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Hot Off the Press: My New DIY Paper Craft Book!

Sep 19


My new (and first) paper craft book, Simply Paper Cutting: Hand-Cut Paper Projects for Home Decor, Stationery & Gifts, is now available in our shop and on!  Order your copy today (please allow 2 weeks for shipping), either for yourself or the paper fanatics in your life.

It's filled with step-by-step instructions on how to to draw and craft with the simplest of materials, an X-ACTO knife, card stock, and glue.  Here are a couple of teaser photos to give you a sense of the projects you can make:

Hand-Cut "Flower Geometry" photo frame.

Square gift card presentation card

"Little Bow Peep" and "Cowlick Boy" cupcake toppers

There are 15 projects in all, plus extensive tutorials on crafting and designing with a knife.  The book will be more widely available in book stores beginning October 1st.  Order your copy today!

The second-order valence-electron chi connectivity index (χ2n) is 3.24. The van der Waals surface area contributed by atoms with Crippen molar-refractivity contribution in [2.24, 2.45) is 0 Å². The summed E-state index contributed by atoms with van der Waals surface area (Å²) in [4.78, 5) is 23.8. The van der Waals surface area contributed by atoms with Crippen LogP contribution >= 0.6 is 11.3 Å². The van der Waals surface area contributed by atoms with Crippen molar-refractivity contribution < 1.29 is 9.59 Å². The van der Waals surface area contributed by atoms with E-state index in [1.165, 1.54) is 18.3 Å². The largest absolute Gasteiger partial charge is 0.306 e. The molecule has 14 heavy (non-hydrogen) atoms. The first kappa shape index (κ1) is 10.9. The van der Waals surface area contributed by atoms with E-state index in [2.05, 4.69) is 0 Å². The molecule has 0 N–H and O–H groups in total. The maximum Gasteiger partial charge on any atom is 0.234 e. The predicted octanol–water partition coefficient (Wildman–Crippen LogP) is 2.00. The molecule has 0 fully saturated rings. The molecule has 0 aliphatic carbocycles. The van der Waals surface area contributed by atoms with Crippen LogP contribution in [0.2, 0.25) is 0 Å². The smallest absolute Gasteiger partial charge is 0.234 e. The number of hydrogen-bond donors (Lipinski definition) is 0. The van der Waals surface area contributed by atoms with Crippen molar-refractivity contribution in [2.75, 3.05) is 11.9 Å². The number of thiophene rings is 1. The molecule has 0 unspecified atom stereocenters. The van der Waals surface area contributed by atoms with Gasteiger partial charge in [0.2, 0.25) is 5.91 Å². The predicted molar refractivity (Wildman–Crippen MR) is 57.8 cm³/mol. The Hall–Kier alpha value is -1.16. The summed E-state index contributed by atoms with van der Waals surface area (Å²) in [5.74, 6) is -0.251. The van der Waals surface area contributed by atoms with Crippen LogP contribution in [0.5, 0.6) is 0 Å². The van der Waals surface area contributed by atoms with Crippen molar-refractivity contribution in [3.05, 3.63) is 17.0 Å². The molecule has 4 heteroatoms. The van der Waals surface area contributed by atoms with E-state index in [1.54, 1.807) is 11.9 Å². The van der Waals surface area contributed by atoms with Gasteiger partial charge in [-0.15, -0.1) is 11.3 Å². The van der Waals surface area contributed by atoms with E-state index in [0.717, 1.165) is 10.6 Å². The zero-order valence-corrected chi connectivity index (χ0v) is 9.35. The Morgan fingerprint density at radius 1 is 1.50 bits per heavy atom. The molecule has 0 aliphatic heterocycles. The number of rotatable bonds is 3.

[With much gratitude to the Editors and Staff at Fox Chapel Publishing, my amazing business partner and step-by-step photographer, Vanessa Trice Peter, and glamour photo maven, Lisa Franchot.]

PHOTO CREDITS: Lisa Franchot Photography

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Straight from the Studio: Fall Place Cards

Sep 14

It's closing in on 100 degrees in Los Angeles this week, so yesterday I tried cooling down my brain by working on Fall and Thanksgiving place cards.  (DIY-ers have to give themselves more lead time for the holidays, right?). 

I adapted the red pepper and eggplant motifs I created for my daughter's school doors (above), plus the butternut squash and mushroom motifs that I created for a Traditional Home magazine shoot and turned them into the place cards.

All of the place cards (below) were made by cutting and layering Bazzill Basics card stock with an X-ACTO knife and Tombow Mono Multi Adhesive.  Here you can see my paper color choices and master stencils.  For each motif, I create a master stencil and file it with paper color chips. This filing system is my "trail of bread crumbs" that leads me back to my original designs and allows me to cut multiples more efficiently.

Red peppers with yellow highlights and green stem
Butternut squash cross section in various shades of rich Autumn yellows and oranges